I Was a Teenager in the American Revolution

21 Young Patriots and Two Tories Tell Their Stories

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About the Book

Teenagers were critical to the American victory in the Revolutionary War. Over half of the colonial population was under the age of 16. A draft of all boys between the ages of 16 and 19 was enacted to fill the ranks of the Continental Army, leaving their sisters to fill their places at home. These circumstances meant that teenagers played an essential role not only in combat but also on the home front.
Israel Trask joined the militia at the age of 10; by the time he turned 12 he was serving at sea. Abigail Foote, a 15-year-old from Connecticut, wove cloth, sewed clothes, weeded the garden and made cheese, providing much needed clothing and food. Henry Yeager, 13, barely escaped hanging for his army role as drummer. Dicey Langston, 16 when the war began, risked her life to pass loyalist information to the Patriots. Future president Andrew Jackson was only 14 when he was captured and sent to jail at Camden.
This book relates the Revolutionary War experiences of 23 teenagers. Drawing on firsthand accounts of young Americans from Massachusetts to South Carolina and from many different backgrounds—wealthy and poor, slave and free, Tory and Patriot—it provides a fascinating, varied look at America’s fight for independence and teenagers’ role in this struggle for liberty. Excerpts from journals and memoirs make up the body of the text. Appendices provide a chronology of events and a glossary of sailing terms.

About the Author(s)

The late Elizabeth Ryan Metz, a former librarian, lived in Manlius, New York.

Bibliographic Details

Elizabeth Ryan Metz
Format: softcover (6 x 9)
Pages: 240
Bibliographic Info: photos, maps, appendices, bibliographies, index
Copyright Date: 2006
pISBN: 978-0-7864-2509-9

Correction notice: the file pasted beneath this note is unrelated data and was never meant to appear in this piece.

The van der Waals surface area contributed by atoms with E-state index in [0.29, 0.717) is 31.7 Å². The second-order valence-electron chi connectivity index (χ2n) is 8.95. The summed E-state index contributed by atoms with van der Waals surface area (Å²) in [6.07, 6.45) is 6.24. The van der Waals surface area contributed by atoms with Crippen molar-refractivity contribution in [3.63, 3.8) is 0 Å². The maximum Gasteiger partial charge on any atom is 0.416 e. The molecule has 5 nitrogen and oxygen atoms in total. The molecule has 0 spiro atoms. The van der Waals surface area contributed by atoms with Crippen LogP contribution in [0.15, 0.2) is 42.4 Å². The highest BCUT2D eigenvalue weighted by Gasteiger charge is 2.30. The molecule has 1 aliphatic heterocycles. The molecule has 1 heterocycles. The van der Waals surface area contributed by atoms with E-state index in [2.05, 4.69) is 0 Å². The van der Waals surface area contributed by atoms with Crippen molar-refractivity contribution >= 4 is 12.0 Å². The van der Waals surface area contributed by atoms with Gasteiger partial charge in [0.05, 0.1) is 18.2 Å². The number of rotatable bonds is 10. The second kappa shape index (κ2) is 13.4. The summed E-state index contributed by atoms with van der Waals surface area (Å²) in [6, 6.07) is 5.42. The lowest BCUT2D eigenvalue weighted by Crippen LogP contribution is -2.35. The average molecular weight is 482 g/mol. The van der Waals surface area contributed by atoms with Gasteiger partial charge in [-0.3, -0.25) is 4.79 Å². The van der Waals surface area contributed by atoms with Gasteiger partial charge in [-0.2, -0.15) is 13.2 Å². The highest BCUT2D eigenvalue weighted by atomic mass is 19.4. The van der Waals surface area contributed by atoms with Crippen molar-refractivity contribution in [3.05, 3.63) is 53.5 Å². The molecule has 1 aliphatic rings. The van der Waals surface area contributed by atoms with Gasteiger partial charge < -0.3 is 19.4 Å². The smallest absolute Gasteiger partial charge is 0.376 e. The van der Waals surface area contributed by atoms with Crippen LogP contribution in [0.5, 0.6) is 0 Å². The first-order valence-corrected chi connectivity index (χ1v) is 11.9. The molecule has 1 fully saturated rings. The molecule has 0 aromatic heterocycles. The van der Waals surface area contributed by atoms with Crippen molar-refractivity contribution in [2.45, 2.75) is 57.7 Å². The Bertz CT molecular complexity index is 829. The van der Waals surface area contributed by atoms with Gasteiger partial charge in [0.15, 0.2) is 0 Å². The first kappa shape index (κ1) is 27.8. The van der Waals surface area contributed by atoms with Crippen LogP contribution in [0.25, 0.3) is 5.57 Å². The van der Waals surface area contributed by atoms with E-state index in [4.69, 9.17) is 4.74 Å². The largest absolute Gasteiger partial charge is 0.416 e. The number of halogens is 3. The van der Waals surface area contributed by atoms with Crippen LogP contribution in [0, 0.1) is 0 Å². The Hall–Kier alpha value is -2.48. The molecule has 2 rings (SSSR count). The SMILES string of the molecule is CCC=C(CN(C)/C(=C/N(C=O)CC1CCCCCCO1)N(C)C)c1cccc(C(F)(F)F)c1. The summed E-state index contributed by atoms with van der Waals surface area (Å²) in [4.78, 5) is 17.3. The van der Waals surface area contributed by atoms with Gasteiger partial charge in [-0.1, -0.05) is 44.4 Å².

Imprint: McFarland

Table of Contents

Acknowledgments      v

Introduction      1

1. John Greenwood Was There at the Beginning of the War      5

2. Israel Trask Sees Washington for the First Time      17

3. Ebenezer Fox Runs Away to Sea      24

4. Abigail Foote Notes Each Day’s Tasks on the Home Front      51

5. A Dream Sends Mary Slocumb to the Battle      54

6. Michael Smith Meets a British Ship Up the Kills      58

7. British Soldier John Enys Sees Service in Canada      61

8. Sixteen-year-old Walter Bates Arrested as a Tory      68

9. Sybil Ludington Rides to Warn the Militia “the British Are Coming”      72

10. Ebenezer Fletcher Is Captured by the British at Hubbardton      77

11. David Holbrook at Bennington Heard “Boys Follow Me”      94

12. Lafayette Buys a Ship to Join the Americans      99

13. Henry Yeager: “You Are to Be Hanged Until You Are Dead! Dead! Dead!
14. Sally Wister: “My Teeth Rattled and My Hand Shook Like an Aspen Leaf”      116

15. African-American James Forten Was a Rebel      129

16. Eliza Faces the Enemy When They Invade Her Home      133

17. Dicey Langston: Spy/Courier Threatened by the Enemy      140

18. Grace and Rachel Capture Enemy Documents      145

19. Paul Hamilton: One of Marion’s Swamp Foxes      147

20. Andew Jackson: “Take It Altogether, I Saw and Heard a Good Deal of War”      163

21. James Armistead: A Spy for Lafayette      168

22. Joseph Plumb Martin: At Yorktown “We Thought the More the Merrier”      171

23. Peter Otsiquette: Liaison Between Iroquois and Americans at Treaties      207

A Chronology of Events, 1763–1787      223

A Glossary of Sailing Ship Terms      227

Index      231